Instructions for Authors

        Submitting a Revision Online

        When preparing an accepted-pending-revision manuscript, use the “Track Changes ” option found under the Tools tab in Microsoft Word. Also, on each numbered page, number each line of text.

        Preparing the Manuscript for Submission Online

        The title page of each manuscript should include the title of the article; the authors’ full names and affiliations; the name, address, telephone and fax numbers, and e-mail address of the person to whom proofs and reprint requests should be addressed; any necessary footnotes to those items; and a running title (maximum of 45 characters and spaces). Indicate specific affiliations of each author. Information about sources of financial support or possible conflicts of interest should be placed on the title page. Also, acknowledgments should be included here.
        The page after the title page should list only the title because all manuscripts are blinded to reviewers. Please do not include any identifying features in the text—eg, an author’s initials or the names of institutions where the study was done or a phrase such as “our study ” that, when followed by a citation, reveals authorship of the present manuscript in the reference list.

        1. Abstract

        For an Original Article, abstracts should be a maximum of 300 words and structured to include the following sections: Purpose, Methods, Results, Conclusions, Level of Evidence (if the study is of humans) or Clinical Relevance (if in vitro or basic science), and Key Words. List as many as six key words. For further details, see the Editorial about evidence-based medicine in Arthroscopy 2004;20:1-3.
        For a Technical Note or a Case Report, the abstract should be an unstructured summary (maximum length, 200 words). List as many as six key words at the end of this unstructured abstract. The body of these manuscripts should consist of: Introduction; Technique (or Case Report); and Discussion plus References and Figures/Figure Legends (if applicable).
        The Journal will be publishing the great majority of Technical Notes and Case Reports in a “hybrid ” format. The print version will consist of the abstract and one figure, which may have two parts. Thus, the unstructured abstract should always give readers the core message of the article. In the electronic version, the entire article and all figures will be published.
        It is understood that some technical notes will not fit the hybrid format; such articles are allowed to exceed the recommended maximums and may be printed in their entirety, at the Editor’s discretion.
        The body of an Original Article should consist of:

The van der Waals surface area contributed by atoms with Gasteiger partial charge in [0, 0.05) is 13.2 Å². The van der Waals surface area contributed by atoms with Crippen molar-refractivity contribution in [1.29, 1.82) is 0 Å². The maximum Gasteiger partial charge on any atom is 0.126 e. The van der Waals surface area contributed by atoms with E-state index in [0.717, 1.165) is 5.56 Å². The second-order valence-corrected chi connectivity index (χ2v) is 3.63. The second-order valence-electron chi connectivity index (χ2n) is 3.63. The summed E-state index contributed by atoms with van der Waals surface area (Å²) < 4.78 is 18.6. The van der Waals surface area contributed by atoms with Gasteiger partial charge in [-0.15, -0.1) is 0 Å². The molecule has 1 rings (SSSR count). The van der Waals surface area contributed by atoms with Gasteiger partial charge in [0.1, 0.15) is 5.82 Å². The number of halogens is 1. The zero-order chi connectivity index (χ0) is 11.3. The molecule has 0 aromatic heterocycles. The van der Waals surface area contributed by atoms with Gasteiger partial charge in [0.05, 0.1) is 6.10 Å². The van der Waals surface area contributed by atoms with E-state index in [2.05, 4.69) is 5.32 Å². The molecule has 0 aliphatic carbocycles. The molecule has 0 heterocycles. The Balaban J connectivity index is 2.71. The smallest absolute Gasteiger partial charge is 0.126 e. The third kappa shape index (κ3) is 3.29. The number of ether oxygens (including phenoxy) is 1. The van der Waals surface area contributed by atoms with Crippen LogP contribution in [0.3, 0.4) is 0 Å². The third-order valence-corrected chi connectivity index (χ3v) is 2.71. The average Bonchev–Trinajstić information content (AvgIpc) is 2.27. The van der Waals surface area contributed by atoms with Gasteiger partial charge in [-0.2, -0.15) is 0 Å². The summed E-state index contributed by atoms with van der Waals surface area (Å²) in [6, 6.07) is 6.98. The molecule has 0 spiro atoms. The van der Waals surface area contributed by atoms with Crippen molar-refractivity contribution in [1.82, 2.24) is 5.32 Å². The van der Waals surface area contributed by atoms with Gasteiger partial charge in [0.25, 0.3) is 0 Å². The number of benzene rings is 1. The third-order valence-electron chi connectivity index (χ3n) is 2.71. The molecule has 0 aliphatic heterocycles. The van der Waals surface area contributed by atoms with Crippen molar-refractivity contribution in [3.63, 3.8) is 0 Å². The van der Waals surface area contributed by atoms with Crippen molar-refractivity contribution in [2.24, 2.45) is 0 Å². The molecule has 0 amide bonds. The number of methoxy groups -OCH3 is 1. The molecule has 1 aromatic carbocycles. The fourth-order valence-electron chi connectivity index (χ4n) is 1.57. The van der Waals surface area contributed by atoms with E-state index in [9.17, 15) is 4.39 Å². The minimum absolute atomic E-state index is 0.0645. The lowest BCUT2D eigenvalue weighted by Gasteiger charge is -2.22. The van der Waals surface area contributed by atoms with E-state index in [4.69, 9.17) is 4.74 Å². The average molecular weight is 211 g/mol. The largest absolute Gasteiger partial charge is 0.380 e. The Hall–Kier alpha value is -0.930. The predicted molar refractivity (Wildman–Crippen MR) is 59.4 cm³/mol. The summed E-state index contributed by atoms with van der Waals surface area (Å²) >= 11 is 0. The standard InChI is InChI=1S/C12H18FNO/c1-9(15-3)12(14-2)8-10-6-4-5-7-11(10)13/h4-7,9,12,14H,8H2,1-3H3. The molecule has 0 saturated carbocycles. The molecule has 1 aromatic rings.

2. Introduction

        State the problem that led to your undertaking the study, including a concise review of only the relevant literature. Conclude the introduction by stating your hypothesis and restating the purpose of the study.

        3. Methods

        Describe the study design (prospective or retrospective, inclusion and exclusion criteria, duration) and the study population (demographics, length of follow-up).
        The statistics that you have used to analyze the data should be described in detail. You cannot make the statement, “We found no significant difference between the two groups” unless a power study was done and you include in the text the value of alpha or beta. Use of the word significant requires your reporting a P value. Confidence intervals of 95% are required whenever the results of survivorship analysis are given in the text, tables, or figures. Use of the word correlation requires you to report the correlation coefficient.
        Arthroscopy encourages the use of validated outcome instruments. The use of both a generic (general) health outcome measure and a joint-specific, limb-specific, or condition-specific measure is encouraged. If an outcome instrument leads to a categorical ranking (eg, excellent or good or poor), the aggregate outcome score for each patient should be provided.

        4. Results

        Describe in detail the data obtained during the study. Results obtained after less than two years of follow-up are rarely accepted for publication by the Journal. All data in the text must be consistent with the rest of the manuscript, including data in tables, figures, and legends.

        5. Discussion

        Be concise. What does your study show? Is your hypothesis affirmed or refuted? Discuss the importance of this article with regard to the relevant world literature; note that a complete literature review is unnecessary. Analyze your data and discuss the strengths, weaknesses, and limitations of your study.

        6. Conclusions

        Here you must state your new (or verified) view of the problem you outlined in the Introduction. Take special care to draw your conclusions only from your results. Check that your conclusions are firmly supported by your data. And, most important, refrain from making concluding statements that lie beyond the scope of your study.